THE VIETNAM VETERANS MEMORIAL, dedicated in 1982, represents one of the most radical departures in the annals of Washington stone. In a city renowned for its white marble monuments, it features polished black granite from a quarry in India. In the capital of a nation where wars have always been remembered as victories, it speaks of a war that ended badly. And in a city filled with statues of heroic generals, it is egalitarian—its V-shaped walls listing, without regard to rank, the names of more than 58,000 Americans killed or missing in action.
The names were one of the few requirements of the design competition, which was organized by an association of veterans led by Jan Scruggs. More than 1,400 designs were submitted, the winning one by a 21-year-old undergraduate at Yale, Maya Lin, who had done sketches of her idea for a course in funerary architecture.
Lin's design, one of the first important monuments in Washington to embrace trends in abstract art that had been gathering influence for nearly a century, was attacked by traditionalists, who thought a war memorial ought to have a statue and bow to artistic tradition. Ironically, the city's biggest monument, to George Washington, was a simple abstract sculpture, too, but it had roots in the ancient world—something absent from Lin's simple work of stone, earth, and basic geometry. Tom Wolfe said it was a tribute to narrow-minded modernist orthodoxy, and James Watt, the Interior secretary, refused a building permit until a statue of three soldiers by the sculptor Frederick Hart was added to the site.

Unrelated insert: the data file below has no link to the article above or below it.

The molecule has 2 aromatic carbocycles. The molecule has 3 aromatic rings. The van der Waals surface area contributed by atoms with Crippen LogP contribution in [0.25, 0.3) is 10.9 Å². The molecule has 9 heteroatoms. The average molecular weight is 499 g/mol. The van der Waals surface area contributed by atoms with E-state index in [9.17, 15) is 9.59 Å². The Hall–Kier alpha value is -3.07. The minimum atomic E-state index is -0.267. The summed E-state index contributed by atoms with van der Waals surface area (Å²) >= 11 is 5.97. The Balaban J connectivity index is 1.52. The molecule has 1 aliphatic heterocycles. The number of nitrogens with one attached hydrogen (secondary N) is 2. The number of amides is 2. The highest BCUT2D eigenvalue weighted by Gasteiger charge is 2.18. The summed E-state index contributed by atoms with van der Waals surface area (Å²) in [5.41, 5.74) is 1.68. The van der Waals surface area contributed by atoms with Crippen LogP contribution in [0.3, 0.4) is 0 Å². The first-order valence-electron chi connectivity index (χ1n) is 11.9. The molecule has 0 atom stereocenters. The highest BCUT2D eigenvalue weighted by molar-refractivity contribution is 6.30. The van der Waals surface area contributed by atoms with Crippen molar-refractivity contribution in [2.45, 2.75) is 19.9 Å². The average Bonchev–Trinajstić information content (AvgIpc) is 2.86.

The critics also hated the memorial's departure from the tradition of symbolizing power, honor, and manhood with vertical structures that reached toward the sky. "Watching the white phallus that is the Washington Monument piercing the air like a bayonet, you feel uplifted," said James Webb, a Vietnam vet and novelist. "That is the political message." By contrast, the Vietnam memorial seemed too horizontal, too defeatist, too feminine—nothing more than a "degrading ditch."
The color of the stone disturbed many veterans too. One called the memorial "a black gash of shame and sorrow."
Today, two decades after the memorial's dedication, all this seems forgotten. It is the most visited site on the Mall, drawing more than 4 million visitors a year, and has the capacity to engage their deepest emotions. They search out the names of loved ones or friends, leave behind flowers or other tokens, make rubbings of the names, or stand before the black granite in tears. The mirrorlike wall seems to link the living and the dead, even the soldier and the protester, in ways the war itself never did.
AT THE KENNEDY CENTER, WHITE RULES. "I would say that Washington is a city of white buildings in a parklike setting," said Edward Durrell Stone when he was chosen as the center's architect in the early 1960s. "I … see no reason for departing from that." So white stone it would be—marble from Italy, acquired by a bit of behind-the-scenes maneuvering.
Faced with raising money for part of the center's cost, Roger Stevens, its director, and his colleagues hit on the idea of soliciting gifts from foreign countries. High on the wish list was Italian marble for the exterior, an idea that was passed on to President John Kennedy, who made the pitch to the Italian president during a trip to Rome. The Italian parliament approved a gift of $600,000 worth of white marble from quarries at Carrara.